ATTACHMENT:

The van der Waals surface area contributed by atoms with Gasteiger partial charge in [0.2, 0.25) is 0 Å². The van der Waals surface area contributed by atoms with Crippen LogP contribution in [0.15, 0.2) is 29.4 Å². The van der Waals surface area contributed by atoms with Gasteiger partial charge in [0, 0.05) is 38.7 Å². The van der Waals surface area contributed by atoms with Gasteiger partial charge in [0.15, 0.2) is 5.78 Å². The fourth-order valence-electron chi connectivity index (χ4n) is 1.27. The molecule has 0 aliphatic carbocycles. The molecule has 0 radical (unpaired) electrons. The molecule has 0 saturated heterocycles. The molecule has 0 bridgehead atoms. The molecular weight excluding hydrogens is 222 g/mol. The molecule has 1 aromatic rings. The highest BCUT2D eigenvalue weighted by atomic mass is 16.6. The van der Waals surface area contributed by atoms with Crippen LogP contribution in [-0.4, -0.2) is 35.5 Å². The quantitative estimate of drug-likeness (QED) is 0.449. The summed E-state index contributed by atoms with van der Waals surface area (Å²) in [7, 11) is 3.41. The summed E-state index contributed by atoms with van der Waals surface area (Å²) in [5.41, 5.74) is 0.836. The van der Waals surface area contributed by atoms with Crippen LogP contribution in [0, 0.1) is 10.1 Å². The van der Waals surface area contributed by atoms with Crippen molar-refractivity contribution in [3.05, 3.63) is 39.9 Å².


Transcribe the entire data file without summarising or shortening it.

The van der Waals surface area contributed by atoms with Gasteiger partial charge in [0.2, 0.25) is 0 Å². The van der Waals surface area contributed by atoms with Crippen LogP contribution in [0.15, 0.2) is 29.4 Å². The van der Waals surface area contributed by atoms with Gasteiger partial charge in [0, 0.05) is 38.7 Å². The van der Waals surface area contributed by atoms with Gasteiger partial charge in [0.15, 0.2) is 5.78 Å². The fourth-order valence-electron chi connectivity index (χ4n) is 1.27. The molecule has 0 aliphatic carbocycles. The molecule has 0 radical (unpaired) electrons. The molecule has 0 saturated heterocycles. The molecule has 0 bridgehead atoms. The molecular weight excluding hydrogens is 222 g/mol. The molecule has 1 aromatic rings. The highest BCUT2D eigenvalue weighted by atomic mass is 16.6. The van der Waals surface area contributed by atoms with Crippen LogP contribution in [-0.4, -0.2) is 35.5 Å². The quantitative estimate of drug-likeness (QED) is 0.449. The summed E-state index contributed by atoms with van der Waals surface area (Å²) in [7, 11) is 3.41. The summed E-state index contributed by atoms with van der Waals surface area (Å²) in [5.41, 5.74) is 0.836. The van der Waals surface area contributed by atoms with Crippen LogP contribution in [0, 0.1) is 10.1 Å². The van der Waals surface area contributed by atoms with Crippen molar-refractivity contribution in [3.05, 3.63) is 39.9 Å².